People affected by substance abuse used stories and songs to advocate for community awareness about the issue.
“We’re not here to tell you how to live,” said Douglas Darby. “We’re here to ask you to not walk down the same path.”
Darby, co-founder of Rise Together, was among those who spoke to students, parents and community members Wednesday, Dec. 17, at Weyauwega-Fremont High School.
The school district sponsored three presentations that day, including one for middle school students, another for high school students and a final one in the evening for the public.
Donations from businesses and community members covered the cost of it.
District Administrator Scott Bleck said members of the school’s leadership team attended last month’s summit in Manawa about heroin.
“They felt empowered to bring part of that message to the community,” he said.
Member of Rise Together, a recovery advocacy group in Appleton which believes in prevention, education and community outreach, were part of that summit.
Since Darby and Anthony Alvarado started the organization in September 2013, they have spoken to thousands of students throughout Wisconsin.
Both are in long-term recovery and seek to break the stigma tied to heroin addiction.
Alvarado said the trends related to the abuse of alcohol, prescription drugs and heroin are disturbing.
“Education and awareness are key,” he said. “We want to teach you how you can make a difference.”
Alvarado urged the students and community members to get involved with Rise Together or with a group in their own backyard.
“Addiction hits people on every level,” he said. “Every 15 minutes, we lose someone to addiction.”
Brigette Henschel knows about loss.
“I’m glad you’re all here today,” she said.
Henschel told the students she brought her daughter, Amalia, with her and then placed a wooden box on the table next to the podium.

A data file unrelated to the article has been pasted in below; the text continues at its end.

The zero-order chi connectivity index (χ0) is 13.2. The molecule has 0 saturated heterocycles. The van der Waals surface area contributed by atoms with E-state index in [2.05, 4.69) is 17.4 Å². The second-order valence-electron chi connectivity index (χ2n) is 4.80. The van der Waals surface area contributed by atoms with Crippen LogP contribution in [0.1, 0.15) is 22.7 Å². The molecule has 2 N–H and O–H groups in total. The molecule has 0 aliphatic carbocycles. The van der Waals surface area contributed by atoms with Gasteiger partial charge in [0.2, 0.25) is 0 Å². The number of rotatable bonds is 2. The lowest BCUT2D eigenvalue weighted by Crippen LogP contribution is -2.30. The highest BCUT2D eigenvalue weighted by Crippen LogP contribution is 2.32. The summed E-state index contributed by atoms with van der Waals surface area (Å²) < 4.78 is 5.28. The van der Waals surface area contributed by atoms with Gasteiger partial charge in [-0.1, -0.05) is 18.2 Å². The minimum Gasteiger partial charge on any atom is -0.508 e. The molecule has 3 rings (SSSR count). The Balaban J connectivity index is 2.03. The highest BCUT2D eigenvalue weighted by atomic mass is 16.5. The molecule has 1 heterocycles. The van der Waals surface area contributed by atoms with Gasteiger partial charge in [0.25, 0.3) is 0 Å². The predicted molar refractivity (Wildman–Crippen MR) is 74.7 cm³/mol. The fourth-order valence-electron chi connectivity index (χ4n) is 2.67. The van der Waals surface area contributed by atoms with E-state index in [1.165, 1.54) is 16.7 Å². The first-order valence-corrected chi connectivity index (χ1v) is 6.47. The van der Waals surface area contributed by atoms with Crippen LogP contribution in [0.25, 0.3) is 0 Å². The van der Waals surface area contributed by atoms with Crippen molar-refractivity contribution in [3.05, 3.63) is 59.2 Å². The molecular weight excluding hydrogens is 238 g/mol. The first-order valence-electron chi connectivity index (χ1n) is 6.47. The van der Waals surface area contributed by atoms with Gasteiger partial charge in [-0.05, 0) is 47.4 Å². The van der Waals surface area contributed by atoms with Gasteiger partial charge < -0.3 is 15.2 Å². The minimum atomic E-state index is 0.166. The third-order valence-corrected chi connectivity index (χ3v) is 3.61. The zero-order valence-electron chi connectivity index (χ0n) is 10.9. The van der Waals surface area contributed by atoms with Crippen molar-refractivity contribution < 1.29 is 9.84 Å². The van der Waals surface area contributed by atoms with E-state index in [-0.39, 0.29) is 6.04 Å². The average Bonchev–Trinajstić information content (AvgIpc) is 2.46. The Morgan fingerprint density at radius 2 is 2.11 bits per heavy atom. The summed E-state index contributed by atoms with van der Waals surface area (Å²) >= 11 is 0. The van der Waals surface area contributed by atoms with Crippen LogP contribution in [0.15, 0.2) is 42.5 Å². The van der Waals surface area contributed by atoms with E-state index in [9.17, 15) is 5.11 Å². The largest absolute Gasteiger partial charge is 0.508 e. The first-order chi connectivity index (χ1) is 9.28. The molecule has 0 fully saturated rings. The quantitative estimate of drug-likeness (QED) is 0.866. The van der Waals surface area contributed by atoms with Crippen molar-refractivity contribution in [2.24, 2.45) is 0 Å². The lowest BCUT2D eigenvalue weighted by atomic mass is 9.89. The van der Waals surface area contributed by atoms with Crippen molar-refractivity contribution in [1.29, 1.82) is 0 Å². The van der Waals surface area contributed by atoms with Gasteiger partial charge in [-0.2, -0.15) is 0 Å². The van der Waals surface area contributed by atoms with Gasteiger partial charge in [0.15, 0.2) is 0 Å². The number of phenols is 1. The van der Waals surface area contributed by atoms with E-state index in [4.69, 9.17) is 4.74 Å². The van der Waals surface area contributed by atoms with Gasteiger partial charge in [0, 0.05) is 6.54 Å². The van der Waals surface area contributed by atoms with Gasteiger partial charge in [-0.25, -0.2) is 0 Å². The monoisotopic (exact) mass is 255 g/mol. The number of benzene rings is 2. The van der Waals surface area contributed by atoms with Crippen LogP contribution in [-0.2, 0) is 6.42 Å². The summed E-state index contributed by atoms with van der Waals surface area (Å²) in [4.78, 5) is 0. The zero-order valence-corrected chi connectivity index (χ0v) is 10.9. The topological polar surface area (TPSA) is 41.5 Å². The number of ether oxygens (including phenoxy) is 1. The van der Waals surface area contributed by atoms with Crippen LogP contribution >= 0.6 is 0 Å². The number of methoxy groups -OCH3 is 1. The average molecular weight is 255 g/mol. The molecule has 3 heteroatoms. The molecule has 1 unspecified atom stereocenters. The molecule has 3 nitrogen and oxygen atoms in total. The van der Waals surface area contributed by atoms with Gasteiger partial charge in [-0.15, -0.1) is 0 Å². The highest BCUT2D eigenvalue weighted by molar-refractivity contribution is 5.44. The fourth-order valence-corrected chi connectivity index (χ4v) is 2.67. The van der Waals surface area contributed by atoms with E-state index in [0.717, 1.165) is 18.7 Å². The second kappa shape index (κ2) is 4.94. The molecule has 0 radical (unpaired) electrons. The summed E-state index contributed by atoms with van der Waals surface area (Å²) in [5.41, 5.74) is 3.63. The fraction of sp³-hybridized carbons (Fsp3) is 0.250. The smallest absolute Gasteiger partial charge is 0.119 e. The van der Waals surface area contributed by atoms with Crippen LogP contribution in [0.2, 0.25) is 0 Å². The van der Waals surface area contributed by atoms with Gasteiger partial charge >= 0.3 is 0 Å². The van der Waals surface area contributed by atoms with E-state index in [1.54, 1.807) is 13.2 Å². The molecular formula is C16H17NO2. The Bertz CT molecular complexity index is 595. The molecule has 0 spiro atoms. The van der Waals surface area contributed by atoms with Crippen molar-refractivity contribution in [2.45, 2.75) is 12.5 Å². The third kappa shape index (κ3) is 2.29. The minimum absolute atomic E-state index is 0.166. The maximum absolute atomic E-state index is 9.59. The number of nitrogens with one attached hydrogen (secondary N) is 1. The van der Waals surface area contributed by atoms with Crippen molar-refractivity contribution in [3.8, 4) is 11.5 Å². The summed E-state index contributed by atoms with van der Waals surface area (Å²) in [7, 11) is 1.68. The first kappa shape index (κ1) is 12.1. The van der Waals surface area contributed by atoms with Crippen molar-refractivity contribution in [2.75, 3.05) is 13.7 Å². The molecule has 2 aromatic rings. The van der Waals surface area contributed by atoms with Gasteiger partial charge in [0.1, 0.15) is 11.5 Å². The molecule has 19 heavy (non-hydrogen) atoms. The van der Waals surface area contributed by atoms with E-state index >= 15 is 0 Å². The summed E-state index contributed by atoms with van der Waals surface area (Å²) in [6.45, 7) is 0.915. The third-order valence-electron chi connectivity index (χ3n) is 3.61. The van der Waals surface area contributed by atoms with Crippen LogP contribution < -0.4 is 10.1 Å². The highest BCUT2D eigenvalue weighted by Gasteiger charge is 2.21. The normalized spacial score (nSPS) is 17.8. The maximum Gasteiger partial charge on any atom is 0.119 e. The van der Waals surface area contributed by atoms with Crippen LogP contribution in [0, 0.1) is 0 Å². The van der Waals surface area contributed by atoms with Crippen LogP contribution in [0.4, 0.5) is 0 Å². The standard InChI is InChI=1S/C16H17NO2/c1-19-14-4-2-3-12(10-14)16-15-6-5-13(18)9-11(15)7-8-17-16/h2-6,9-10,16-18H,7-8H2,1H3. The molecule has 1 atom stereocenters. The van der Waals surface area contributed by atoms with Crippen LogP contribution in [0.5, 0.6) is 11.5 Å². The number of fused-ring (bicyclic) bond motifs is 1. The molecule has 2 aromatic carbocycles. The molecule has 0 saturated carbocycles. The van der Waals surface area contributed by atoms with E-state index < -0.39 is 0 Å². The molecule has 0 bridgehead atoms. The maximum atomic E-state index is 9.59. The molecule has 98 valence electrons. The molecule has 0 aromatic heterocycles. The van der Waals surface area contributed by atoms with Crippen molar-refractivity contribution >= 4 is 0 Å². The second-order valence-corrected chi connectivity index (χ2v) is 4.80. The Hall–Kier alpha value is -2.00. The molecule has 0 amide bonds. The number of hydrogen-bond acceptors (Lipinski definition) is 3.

“I brought her here, because I want everyone to know the consequences of using drugs,” Henschel said.
“The worst day of our lives happened on April 12, 2012.
Amalia died of a heroin overdose that day. She was 21.
Henschel described her daughter as beautiful, full of life and at the beginning of her adult life.
She talked about she and her husband moved their family to Waushara County 16 years ago with dreams of living in a quiet community.
Amalia was 8 at the time.
Growing up, she played volleyball, basketball and softball, got good grades and had lots of friends.
“She was your typical all-American girl that every parent would be proud to have as their daughter,” Henschel said. “Between her sophomore and junior year of high school, things started a change a little.”
Amalia stopped playing sports. Her interests changed to music, poetry and photography.
Her friends also changed but seemed nice.
“The continued to get good grades. As parents, we thought everything was OK,” Henschel said.
During her senior year of high school, Amalia also took classes at the University of Wisconsin-Fox Valley.
“It looked like she was heading down the right path in her life. I want you to listen so the last three years of Amalia’s life don’t sound anything like the next three years of your life, because bad choices resulted in the end of her life,” Henschel told the students.
She said that after her first year of college, Amalia seemed to lack motivation about her classes and her direction in life.
“We gave her space to figure things out,” Henschel said.
They knew Amalia was doing some partying.
“But what we didn’t know was the type of partying,” Henschel said.
They started finding marijuana on her and then medications, for which she did not have prescriptions.
They expressed their concerns and offered to help her.
“She blew it off. The problem continued to get worse,” Henschel said. “In the fall of 2011, my husband and I did an intervention.”
Amalia attended treatment, completing it in January 2012.
Her family thought she was heading in the right direction.
Henschel said addiction is a hard disease to overcome and when Amalia left on April 11, 2012 to hang out with an old girlfriend, her parents did not know her friend was working until 11 p.m.
They did not know she was meeting a “so-called friend” they did not know, the person who gave her heroin.
Amalia was found dead, not far from a bar in Redgranite.
“We loved Amalia very much, and I know your parents love you very much and your brothers and sisters, even though they don’t tell you all the time or show you all the time,” Henschel said. “Think of them when you think of using drugs.”
Henschel said when her daughter tried marijuana for the first time, she probably did not think she would go on to abuse prescription drugs and then heroin and then die.
“Heroin can kill you the very first time you use it,” Henschel said. “If you choose to use drugs, it can and it will end your life. Why take that chance?”